A hot topic is conversion; current debates focus more on who has the right to determine who is a Jew than who is Jewish.  Brown cited Joseph Caro’s 16th century seminal work in traditional Judaism, The Shulhan Aruch, for posing the test question: Are you willing to accept the fate of the Jewish people?  If so, then the proselyte can be taught the mitzvot (commandments).  She claimed  that there is a big price to be paid for taking out the Jewish content.  Cohen said that we should welcome more converts.  He estimated that 10% of intermarried couples will have grandchildren who identify as Jews and only 50% of Gentile inter-married partners do convert.   He proposed cultivating conversionary-minded rabbis.  Brown retorted that a lack of teachers was not the obstruction but communal lack of acceptance.  She taught that the Biblical Ruth was ignored by the women of Bethlehem when she arrived there with her mother-in-law Naomi– and this was after Ruth’s dramatic and poetic declaration of faith.  Cohen agreed that prejudice against converts was morally wrong but its removal would be insufficient to increasing the incentive for conversion.  He thinks there is a sizeable cohort of non-Jews who are connected but would not convert.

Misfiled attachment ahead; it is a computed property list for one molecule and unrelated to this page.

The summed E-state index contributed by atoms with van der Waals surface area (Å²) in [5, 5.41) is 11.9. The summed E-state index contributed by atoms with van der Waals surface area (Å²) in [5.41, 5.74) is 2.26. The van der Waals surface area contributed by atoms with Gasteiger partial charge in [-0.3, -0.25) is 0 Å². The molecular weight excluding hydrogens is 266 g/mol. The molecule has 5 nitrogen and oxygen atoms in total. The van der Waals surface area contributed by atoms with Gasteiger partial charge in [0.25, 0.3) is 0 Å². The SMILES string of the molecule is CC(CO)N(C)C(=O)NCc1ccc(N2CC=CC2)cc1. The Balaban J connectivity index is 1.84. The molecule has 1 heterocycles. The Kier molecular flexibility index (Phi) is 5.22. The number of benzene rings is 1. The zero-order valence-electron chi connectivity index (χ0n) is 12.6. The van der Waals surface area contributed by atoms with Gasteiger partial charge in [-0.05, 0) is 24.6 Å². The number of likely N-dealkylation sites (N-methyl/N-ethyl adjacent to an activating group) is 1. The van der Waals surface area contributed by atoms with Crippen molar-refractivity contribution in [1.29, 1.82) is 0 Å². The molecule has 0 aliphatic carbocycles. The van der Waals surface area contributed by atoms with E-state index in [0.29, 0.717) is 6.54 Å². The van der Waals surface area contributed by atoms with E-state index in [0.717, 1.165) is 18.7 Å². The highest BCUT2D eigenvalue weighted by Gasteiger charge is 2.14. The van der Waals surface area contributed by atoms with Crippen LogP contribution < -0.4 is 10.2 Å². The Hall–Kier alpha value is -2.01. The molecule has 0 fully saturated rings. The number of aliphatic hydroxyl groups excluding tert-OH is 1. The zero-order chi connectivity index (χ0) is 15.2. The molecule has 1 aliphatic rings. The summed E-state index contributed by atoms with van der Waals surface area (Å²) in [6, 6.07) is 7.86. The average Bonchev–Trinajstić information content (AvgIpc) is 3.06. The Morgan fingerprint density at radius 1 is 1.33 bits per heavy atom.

Cohen then proposed the radical idea of dropping the God part of Ruth’s oath and calling for Jewish affirmation, not conversion.  Brown protested that this would unfairly narrow the definition of who is a Jew.  Cohen said that it would be gambling a loss of people choosing the cheaper, more accessible product– Birthright, for instance, instead of the more intensive and demanding six-weeks’ stay in Israel– but we’ll be compensated by a wider reach to those who would not have been tempted outright.  Brown quipped that he was offering wholesale instead of retail.  Cohen admitted  it’s a half step toward conversion.  It’s thus not a burden for rabbis and teachers, but we have not yet shown the love to motivate these non-Jewish partners for further engagement.   What is most important is inclusion, to keeping the tent opened wide.  Brown bemoaned the current culture of self-esteem and consumerism, in which our youth do not see themselves as stakeholders, but treat Judaism as “fee for service.”  They will attend High Holiday services but they would not pay dues, which cover the rabbi’s salary and the utility bills.

Regarding Jewish leaders under the age of 40, Cohen noted a major shift from people to purpose, from belonging to judging everything–  family, institutions, Israel–  according to our interests and passions.

What does it mean to be a Jewish leader nowadays?  Without minimizing Jewish literacy, Cohen extorted us to also recognize other forms of Jewish knowledge.  More than the rabbinic texts, there is an additional corpus of knowledge not recognized by our Biblical scholars and seminarians, but is represented within the gallery space of the new National Museum of American Jewish History. That is also Jewish content, Jewish knowledge.